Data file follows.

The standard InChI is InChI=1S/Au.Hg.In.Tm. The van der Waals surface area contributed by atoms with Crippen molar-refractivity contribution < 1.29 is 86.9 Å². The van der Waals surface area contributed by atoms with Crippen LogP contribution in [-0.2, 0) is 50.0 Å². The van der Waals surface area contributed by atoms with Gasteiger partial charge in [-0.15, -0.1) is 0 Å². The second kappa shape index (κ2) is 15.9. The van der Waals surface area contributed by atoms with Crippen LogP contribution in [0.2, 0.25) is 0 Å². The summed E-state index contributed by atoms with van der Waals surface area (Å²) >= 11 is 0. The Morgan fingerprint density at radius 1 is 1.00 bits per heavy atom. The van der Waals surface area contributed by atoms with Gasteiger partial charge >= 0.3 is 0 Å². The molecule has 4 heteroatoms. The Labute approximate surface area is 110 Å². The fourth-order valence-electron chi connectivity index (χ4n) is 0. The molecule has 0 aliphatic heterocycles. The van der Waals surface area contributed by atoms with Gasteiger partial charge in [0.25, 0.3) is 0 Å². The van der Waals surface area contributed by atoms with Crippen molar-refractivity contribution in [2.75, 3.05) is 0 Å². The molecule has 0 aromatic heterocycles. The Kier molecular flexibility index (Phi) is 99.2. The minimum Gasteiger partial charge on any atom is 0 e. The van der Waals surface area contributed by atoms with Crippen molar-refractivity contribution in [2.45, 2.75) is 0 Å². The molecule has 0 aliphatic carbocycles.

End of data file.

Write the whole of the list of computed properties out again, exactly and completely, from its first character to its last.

The standard InChI is InChI=1S/Au.Hg.In.Tm. The van der Waals surface area contributed by atoms with Crippen molar-refractivity contribution < 1.29 is 86.9 Å². The van der Waals surface area contributed by atoms with Crippen LogP contribution in [-0.2, 0) is 50.0 Å². The van der Waals surface area contributed by atoms with Gasteiger partial charge in [-0.15, -0.1) is 0 Å². The second kappa shape index (κ2) is 15.9. The van der Waals surface area contributed by atoms with Crippen LogP contribution in [0.2, 0.25) is 0 Å². The summed E-state index contributed by atoms with van der Waals surface area (Å²) >= 11 is 0. The Morgan fingerprint density at radius 1 is 1.00 bits per heavy atom. The van der Waals surface area contributed by atoms with Gasteiger partial charge >= 0.3 is 0 Å². The molecule has 4 heteroatoms. The Labute approximate surface area is 110 Å². The fourth-order valence-electron chi connectivity index (χ4n) is 0. The molecule has 0 aliphatic heterocycles. The van der Waals surface area contributed by atoms with Gasteiger partial charge in [0.25, 0.3) is 0 Å². The van der Waals surface area contributed by atoms with Crippen molar-refractivity contribution in [2.75, 3.05) is 0 Å². The molecule has 0 aromatic heterocycles. The Kier molecular flexibility index (Phi) is 99.2. The minimum Gasteiger partial charge on any atom is 0 e. The van der Waals surface area contributed by atoms with Crippen molar-refractivity contribution in [2.45, 2.75) is 0 Å². The molecule has 0 aliphatic carbocycles.